In Attitude Adjustment, looking at the principles of the plan-as-you-go business plan, I suggested separating the supporting information from the plan. The plan doesn't necessarily include the supporting information that everybody assumes is part of the traditional formal business plan.
And now we're looking at that supporting information, including market analysis, industry analysis, and descriptions and explanations that you make and include for outsiders, but not for a plan you're going to implement by yourself.
For market research, as with business industry research, you go very quickly back to the Web. Here are some starting points:
marketresearch.com -- MarketResearch.com is a commercial site aggregating published market research.
jjhill.org/ -- Hill Research Library, an excellent nonprofit library resource, offers market research at accessible rates.
business.gov -- This is the U.S. government hub site for market research.
clickz.com/stats/ -- ClickZ Network offers up-to-date statistics on Web usage.
census.gov -- The U.S. government statistical site.
knowthis.com -- KnowThis.com is a marketing information site.
marketingpower.com -- American Marketing Association (AMA) main market information site.
hoovers.com -- Hoovers is a database of American companies.
ceoexpreass.com -- Offers a wealth of links for additional information sites.
bea.gov -- The Bureau of Economic Analysis is part of the U.S. Department of Commerce, offering business statistics.
Market research doesn't have to be expensive to be credible. True, there are research companies out there that do custom research for larger companies for thousands of dollars. You can buy expensive research reports for some markets, generally high-growth markets of special interest to companies that can afford to buy expensive research reports. You may have budget for that, but you don't have to spend that much money. Most of the best research is research you do yourself.
Do Your Homework
Search for quotes. Magazines, blogs, books, and market research companies publish highlights and snippets with some key numbers from research reports. They really have to, it's part of their normal business. Gartner Group or IDC or NPD Intelect publish market reports that are expensive, but to develop leads they have to give highlights away in press releases. The key here is the search terms you use. Do the Web search first. If you have access to one or more of the powerful literature and published works search engines, like articles.com or accessmylibrary.com, or competitors, use them. Check the blog for updates on this topic, these search facilities change often. And don't forget that the key is searching the major search engines, such as Google and Yahoo!, directly.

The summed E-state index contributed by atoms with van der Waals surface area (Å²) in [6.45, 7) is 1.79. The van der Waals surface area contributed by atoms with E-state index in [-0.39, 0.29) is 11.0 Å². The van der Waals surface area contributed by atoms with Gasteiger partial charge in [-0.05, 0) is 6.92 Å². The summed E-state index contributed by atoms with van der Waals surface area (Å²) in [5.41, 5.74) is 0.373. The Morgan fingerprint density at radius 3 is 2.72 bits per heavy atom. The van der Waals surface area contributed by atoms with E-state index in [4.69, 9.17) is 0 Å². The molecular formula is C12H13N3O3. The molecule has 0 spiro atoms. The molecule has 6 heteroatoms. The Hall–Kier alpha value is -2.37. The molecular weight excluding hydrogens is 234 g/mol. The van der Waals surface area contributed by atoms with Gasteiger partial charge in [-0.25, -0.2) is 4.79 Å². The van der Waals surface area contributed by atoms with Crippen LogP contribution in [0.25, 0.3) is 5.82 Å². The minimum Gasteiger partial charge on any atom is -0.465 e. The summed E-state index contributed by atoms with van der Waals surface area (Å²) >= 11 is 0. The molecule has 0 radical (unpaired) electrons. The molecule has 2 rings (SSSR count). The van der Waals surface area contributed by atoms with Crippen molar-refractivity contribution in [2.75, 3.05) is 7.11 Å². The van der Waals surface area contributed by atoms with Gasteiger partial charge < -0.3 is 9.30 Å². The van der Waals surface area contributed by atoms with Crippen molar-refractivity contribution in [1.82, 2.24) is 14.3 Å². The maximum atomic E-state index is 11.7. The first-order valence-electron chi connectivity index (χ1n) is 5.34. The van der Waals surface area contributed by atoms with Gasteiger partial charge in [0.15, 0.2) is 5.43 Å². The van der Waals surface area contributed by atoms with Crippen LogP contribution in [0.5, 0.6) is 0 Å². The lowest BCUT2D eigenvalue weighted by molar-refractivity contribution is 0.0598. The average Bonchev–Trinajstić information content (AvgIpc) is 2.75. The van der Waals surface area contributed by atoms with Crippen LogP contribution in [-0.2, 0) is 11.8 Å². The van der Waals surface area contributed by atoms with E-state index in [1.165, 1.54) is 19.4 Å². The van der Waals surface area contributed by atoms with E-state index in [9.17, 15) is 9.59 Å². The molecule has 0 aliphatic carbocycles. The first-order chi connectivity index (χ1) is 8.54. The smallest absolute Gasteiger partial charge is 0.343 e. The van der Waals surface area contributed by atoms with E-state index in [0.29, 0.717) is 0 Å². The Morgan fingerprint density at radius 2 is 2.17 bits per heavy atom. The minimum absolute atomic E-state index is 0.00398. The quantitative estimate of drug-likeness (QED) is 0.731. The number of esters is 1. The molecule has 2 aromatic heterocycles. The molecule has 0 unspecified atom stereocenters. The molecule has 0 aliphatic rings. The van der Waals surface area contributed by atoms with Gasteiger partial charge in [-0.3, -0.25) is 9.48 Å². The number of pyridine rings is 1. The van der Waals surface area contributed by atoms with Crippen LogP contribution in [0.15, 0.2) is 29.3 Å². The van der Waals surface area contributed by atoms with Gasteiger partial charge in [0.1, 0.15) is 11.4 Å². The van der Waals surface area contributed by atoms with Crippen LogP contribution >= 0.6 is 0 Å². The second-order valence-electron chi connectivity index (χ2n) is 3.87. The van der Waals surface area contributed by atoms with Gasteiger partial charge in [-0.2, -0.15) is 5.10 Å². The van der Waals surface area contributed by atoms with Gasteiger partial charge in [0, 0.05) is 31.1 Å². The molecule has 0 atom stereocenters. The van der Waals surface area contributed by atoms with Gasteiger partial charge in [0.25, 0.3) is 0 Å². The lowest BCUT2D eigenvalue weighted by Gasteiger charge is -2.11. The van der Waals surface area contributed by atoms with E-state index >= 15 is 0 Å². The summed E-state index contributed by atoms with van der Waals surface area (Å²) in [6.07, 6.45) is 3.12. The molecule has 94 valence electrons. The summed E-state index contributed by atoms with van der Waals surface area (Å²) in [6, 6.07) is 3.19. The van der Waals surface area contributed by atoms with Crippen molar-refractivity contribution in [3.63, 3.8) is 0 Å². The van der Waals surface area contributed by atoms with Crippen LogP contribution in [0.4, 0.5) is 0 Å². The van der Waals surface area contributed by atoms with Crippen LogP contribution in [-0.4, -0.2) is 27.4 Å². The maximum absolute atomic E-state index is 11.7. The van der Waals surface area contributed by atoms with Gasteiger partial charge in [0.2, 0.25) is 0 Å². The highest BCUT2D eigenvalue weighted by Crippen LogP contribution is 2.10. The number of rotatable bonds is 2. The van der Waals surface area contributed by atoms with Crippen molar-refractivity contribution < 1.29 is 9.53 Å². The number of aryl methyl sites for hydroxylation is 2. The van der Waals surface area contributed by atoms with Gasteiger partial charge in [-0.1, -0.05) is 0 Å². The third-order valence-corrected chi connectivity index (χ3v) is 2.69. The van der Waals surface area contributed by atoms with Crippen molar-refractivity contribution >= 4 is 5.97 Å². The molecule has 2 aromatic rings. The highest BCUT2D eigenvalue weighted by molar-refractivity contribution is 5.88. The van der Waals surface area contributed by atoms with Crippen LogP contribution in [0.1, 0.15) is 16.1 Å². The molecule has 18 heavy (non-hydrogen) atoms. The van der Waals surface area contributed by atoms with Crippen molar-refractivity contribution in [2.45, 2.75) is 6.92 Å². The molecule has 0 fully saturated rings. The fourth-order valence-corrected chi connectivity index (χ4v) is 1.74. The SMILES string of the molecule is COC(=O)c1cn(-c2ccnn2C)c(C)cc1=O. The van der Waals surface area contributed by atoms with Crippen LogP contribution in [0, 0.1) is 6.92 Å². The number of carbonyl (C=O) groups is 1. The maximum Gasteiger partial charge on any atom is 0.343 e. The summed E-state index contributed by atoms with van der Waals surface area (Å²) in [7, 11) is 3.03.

Look at existing, similar businesses. This is a very good first step. If you are planning a retail shoe store, for example, spend some time looking at existing retail shoe stores. Park across the street and count the customers that go into the store. Note how long they stay inside, and how many come out with boxes that look like purchased shoes. You can probably even count how many pairs of shoes each customer buys. Browse the store and look at prices. Look at several stores, including the discount shoe stores and department store shoe departments.
Find a similar business in another place. If you are planning a local business, find a similar business far enough away that you won't compete. For the shoe store example, you would identify shoe stores in similar towns in other states. Call the owner, explain your purpose truthfully, and ask about the business.
Scan local newspapers for people selling a similar business.Contact the broker and ask for as much information as possible. If you are thinking of creating a shoe store and you find one for sale, you should consider yourself a prospective buyer. Maybe buying the existing store is the best thing. Even if you don't buy, the information you gain will be very valuable. Why is the owner selling? Is there something wrong with the business? You can probably get detailed financial information.
Always shop the competition. If you're in the restaurant business, patronize your competition once a month, rotating through different restaurants. If you own a shoe store, shop your competition once a month, and visit different stores.
Talk to Customers